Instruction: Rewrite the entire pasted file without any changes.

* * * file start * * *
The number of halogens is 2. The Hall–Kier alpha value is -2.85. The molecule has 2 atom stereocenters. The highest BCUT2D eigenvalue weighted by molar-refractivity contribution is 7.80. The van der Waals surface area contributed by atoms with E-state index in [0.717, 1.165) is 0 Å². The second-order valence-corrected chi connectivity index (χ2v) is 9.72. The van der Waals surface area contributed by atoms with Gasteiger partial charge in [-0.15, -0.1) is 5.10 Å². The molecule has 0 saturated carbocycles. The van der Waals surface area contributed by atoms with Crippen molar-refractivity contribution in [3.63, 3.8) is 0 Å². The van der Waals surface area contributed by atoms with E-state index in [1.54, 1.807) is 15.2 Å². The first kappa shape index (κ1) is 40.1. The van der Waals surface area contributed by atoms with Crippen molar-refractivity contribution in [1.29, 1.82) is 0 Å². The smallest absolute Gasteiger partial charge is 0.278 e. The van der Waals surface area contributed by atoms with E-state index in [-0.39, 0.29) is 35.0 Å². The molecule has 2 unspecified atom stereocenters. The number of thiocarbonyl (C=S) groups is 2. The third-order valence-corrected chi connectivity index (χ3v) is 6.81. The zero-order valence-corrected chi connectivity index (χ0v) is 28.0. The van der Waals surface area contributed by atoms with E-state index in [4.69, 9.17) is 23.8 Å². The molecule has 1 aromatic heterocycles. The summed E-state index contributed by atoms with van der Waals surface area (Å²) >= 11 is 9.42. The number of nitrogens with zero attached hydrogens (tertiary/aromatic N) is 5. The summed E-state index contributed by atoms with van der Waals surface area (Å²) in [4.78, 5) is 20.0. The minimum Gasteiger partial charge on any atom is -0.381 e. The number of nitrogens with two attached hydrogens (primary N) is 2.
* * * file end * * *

The number of halogens is 2. The Hall–Kier alpha value is -2.85. The molecule has 2 atom stereocenters. The highest BCUT2D eigenvalue weighted by molar-refractivity contribution is 7.80. The van der Waals surface area contributed by atoms with E-state index in [0.717, 1.165) is 0 Å². The second-order valence-corrected chi connectivity index (χ2v) is 9.72. The van der Waals surface area contributed by atoms with Gasteiger partial charge in [-0.15, -0.1) is 5.10 Å². The molecule has 0 saturated carbocycles. The van der Waals surface area contributed by atoms with Crippen molar-refractivity contribution in [3.63, 3.8) is 0 Å². The van der Waals surface area contributed by atoms with E-state index in [1.54, 1.807) is 15.2 Å². The first kappa shape index (κ1) is 40.1. The van der Waals surface area contributed by atoms with Crippen molar-refractivity contribution in [1.29, 1.82) is 0 Å². The smallest absolute Gasteiger partial charge is 0.278 e. The van der Waals surface area contributed by atoms with E-state index in [-0.39, 0.29) is 35.0 Å². The molecule has 2 unspecified atom stereocenters. The number of thiocarbonyl (C=S) groups is 2. The third-order valence-corrected chi connectivity index (χ3v) is 6.81. The zero-order valence-corrected chi connectivity index (χ0v) is 28.0. The van der Waals surface area contributed by atoms with E-state index in [4.69, 9.17) is 23.8 Å². The molecule has 1 aromatic heterocycles. The summed E-state index contributed by atoms with van der Waals surface area (Å²) >= 11 is 9.42. The number of nitrogens with zero attached hydrogens (tertiary/aromatic N) is 5. The summed E-state index contributed by atoms with van der Waals surface area (Å²) in [4.78, 5) is 20.0. The minimum Gasteiger partial charge on any atom is -0.381 e. The number of nitrogens with two attached hydrogens (primary N) is 2.